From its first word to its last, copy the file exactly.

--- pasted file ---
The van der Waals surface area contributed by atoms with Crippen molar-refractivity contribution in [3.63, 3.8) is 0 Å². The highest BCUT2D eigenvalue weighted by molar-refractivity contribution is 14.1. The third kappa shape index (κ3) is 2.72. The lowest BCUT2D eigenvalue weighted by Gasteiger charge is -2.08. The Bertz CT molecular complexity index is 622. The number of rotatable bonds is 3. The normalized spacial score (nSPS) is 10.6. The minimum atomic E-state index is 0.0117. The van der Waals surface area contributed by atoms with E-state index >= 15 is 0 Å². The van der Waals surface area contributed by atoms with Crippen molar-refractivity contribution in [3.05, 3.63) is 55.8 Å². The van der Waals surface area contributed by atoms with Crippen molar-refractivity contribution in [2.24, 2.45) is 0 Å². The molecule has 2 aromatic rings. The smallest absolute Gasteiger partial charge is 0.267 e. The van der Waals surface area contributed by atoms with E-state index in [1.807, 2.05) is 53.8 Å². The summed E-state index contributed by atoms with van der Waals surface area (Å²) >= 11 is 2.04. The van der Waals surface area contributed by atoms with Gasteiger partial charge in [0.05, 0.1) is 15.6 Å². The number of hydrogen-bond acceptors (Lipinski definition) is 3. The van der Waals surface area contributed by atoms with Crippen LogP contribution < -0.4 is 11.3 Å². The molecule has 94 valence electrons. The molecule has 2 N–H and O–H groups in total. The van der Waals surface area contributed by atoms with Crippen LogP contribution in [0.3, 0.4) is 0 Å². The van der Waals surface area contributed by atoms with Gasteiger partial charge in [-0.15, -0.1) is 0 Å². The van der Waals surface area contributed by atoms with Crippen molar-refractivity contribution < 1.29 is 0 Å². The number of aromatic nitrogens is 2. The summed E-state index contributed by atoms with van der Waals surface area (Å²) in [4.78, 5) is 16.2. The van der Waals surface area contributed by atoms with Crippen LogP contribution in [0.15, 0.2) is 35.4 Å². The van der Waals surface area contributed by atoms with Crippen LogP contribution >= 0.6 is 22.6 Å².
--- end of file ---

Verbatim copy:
The van der Waals surface area contributed by atoms with Crippen molar-refractivity contribution in [3.63, 3.8) is 0 Å². The highest BCUT2D eigenvalue weighted by molar-refractivity contribution is 14.1. The third kappa shape index (κ3) is 2.72. The lowest BCUT2D eigenvalue weighted by Gasteiger charge is -2.08. The Bertz CT molecular complexity index is 622. The number of rotatable bonds is 3. The normalized spacial score (nSPS) is 10.6. The minimum atomic E-state index is 0.0117. The van der Waals surface area contributed by atoms with E-state index >= 15 is 0 Å². The van der Waals surface area contributed by atoms with Crippen molar-refractivity contribution in [3.05, 3.63) is 55.8 Å². The van der Waals surface area contributed by atoms with Crippen molar-refractivity contribution in [2.24, 2.45) is 0 Å². The molecule has 2 aromatic rings. The smallest absolute Gasteiger partial charge is 0.267 e. The van der Waals surface area contributed by atoms with E-state index in [1.807, 2.05) is 53.8 Å². The summed E-state index contributed by atoms with van der Waals surface area (Å²) >= 11 is 2.04. The van der Waals surface area contributed by atoms with Gasteiger partial charge in [0.05, 0.1) is 15.6 Å². The number of hydrogen-bond acceptors (Lipinski definition) is 3. The van der Waals surface area contributed by atoms with Crippen LogP contribution < -0.4 is 11.3 Å². The molecule has 94 valence electrons. The molecule has 2 N–H and O–H groups in total. The van der Waals surface area contributed by atoms with Crippen LogP contribution in [0.3, 0.4) is 0 Å². The van der Waals surface area contributed by atoms with Gasteiger partial charge in [-0.15, -0.1) is 0 Å². The van der Waals surface area contributed by atoms with Crippen molar-refractivity contribution < 1.29 is 0 Å². The number of aromatic nitrogens is 2. The summed E-state index contributed by atoms with van der Waals surface area (Å²) in [4.78, 5) is 16.2. The van der Waals surface area contributed by atoms with Crippen LogP contribution in [0.15, 0.2) is 35.4 Å². The van der Waals surface area contributed by atoms with Crippen LogP contribution >= 0.6 is 22.6 Å².